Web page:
By Genevieve Hassan
BBC News entertainment reporter
Hattie Jacques and Kenneth Williams in Carry On Camping
The long-awaited 32nd Carry On film is one step closer to being filmed and could be in cinemas by the end of the year, the BBC has learned.
A final script with a "fun storyline" has been signed off, a spokeswoman for the production company has confirmed.
With the working title Carry On London, the film centres on a limousine company ferrying celebrities to an awards show.
The news comes ahead of a party this weekend at Pinewood Studios to celebrate 50 years of Carry On films.
Casting details for the new film are expected to be announced later in the year.
Stars including Vinnie Jones, Shane Ritchie and Daniella Westbrook have previously been linked with the project.
Plans to resurrect the camp comedy series began in 2003 but the production has had a troubled gestation.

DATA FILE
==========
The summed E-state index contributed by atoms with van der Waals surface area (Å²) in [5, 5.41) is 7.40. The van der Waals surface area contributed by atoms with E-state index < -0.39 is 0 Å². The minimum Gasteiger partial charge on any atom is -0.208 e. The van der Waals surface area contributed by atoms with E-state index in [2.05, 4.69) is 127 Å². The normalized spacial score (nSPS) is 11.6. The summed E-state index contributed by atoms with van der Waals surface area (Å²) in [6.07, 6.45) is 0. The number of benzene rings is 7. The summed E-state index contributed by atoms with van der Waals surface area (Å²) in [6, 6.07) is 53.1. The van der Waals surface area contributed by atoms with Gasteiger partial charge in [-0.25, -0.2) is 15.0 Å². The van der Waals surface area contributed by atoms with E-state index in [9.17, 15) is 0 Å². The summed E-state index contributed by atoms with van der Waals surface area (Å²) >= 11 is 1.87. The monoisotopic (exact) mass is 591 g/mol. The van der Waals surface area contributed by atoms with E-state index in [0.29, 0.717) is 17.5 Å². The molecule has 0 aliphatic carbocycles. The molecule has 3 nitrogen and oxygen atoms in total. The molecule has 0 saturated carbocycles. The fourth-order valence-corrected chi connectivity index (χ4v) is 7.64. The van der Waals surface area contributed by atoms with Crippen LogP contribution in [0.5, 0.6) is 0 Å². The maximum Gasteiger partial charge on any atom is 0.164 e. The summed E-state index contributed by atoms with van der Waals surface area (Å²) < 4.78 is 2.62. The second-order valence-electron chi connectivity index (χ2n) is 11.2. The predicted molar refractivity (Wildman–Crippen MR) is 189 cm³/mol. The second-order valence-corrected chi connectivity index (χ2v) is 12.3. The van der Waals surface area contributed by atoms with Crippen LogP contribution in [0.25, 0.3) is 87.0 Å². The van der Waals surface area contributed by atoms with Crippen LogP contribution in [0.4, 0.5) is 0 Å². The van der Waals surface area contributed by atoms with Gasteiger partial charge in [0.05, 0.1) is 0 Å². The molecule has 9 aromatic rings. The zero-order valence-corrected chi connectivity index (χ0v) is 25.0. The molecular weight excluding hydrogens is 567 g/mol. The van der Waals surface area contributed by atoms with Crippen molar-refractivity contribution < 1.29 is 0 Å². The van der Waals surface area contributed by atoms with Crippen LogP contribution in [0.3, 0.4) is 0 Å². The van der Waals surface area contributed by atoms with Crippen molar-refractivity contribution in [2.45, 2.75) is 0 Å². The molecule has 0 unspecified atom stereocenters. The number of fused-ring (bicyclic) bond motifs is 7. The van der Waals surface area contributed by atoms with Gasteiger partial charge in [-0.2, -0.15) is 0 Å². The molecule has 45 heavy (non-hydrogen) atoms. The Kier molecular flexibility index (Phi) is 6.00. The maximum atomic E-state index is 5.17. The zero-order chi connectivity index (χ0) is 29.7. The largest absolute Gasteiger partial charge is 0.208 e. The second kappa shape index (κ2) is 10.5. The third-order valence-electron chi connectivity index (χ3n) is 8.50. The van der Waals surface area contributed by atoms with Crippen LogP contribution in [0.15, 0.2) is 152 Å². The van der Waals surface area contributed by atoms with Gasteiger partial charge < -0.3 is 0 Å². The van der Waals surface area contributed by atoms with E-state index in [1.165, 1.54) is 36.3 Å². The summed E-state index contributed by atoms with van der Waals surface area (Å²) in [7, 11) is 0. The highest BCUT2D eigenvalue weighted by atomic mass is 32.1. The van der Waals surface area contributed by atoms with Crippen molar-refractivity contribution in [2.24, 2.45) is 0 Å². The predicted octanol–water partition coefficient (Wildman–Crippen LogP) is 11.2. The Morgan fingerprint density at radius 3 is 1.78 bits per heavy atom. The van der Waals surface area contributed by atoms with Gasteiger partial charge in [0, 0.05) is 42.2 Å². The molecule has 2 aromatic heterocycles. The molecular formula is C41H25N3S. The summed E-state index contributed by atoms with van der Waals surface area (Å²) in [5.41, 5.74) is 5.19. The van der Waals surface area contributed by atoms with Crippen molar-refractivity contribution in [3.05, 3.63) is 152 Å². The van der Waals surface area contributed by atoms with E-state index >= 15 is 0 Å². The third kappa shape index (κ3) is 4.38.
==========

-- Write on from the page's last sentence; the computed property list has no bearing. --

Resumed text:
The films made actors like Sid James into household names
EastEnders and Extras star Shaun Williamson was originally due to play chauffeur Dickie Ticker, but he pulled out in 2004 after producer James Black was replaced, delaying the film's production schedule.
"It was such a shame it didn't go ahead as planned because the script was absolutely marvellous - very funny and clever," said Williamson's agent at the time.
Carry On London will follow the mayhem behind the scenes as a fleet of limo drivers deliver celebrity clients to the Herberts - a British take on the Oscars.
"We will be having some cameo appearances in the film," a spokeswoman for the film told BBC News.
She also confirmed that sets for the movie were made last year, including a car yard for the limousine company.
It is hoped the film will be released by the end of 2008 to coincide with the 50th anniversary celebrations but, depending on when production begins, it may not hit cinemas until 2009.
The last attempt to revive the franchise was 16 years ago with Carry On Columbus, which starred Julian Clary, Jim Dale, Maureen Lipman and Carry On veteran June Whitfield.
But it was slated by critics - Empire magazine called it "a cheaper alternative to pantomime" - and the film failed to make an impact at the box office.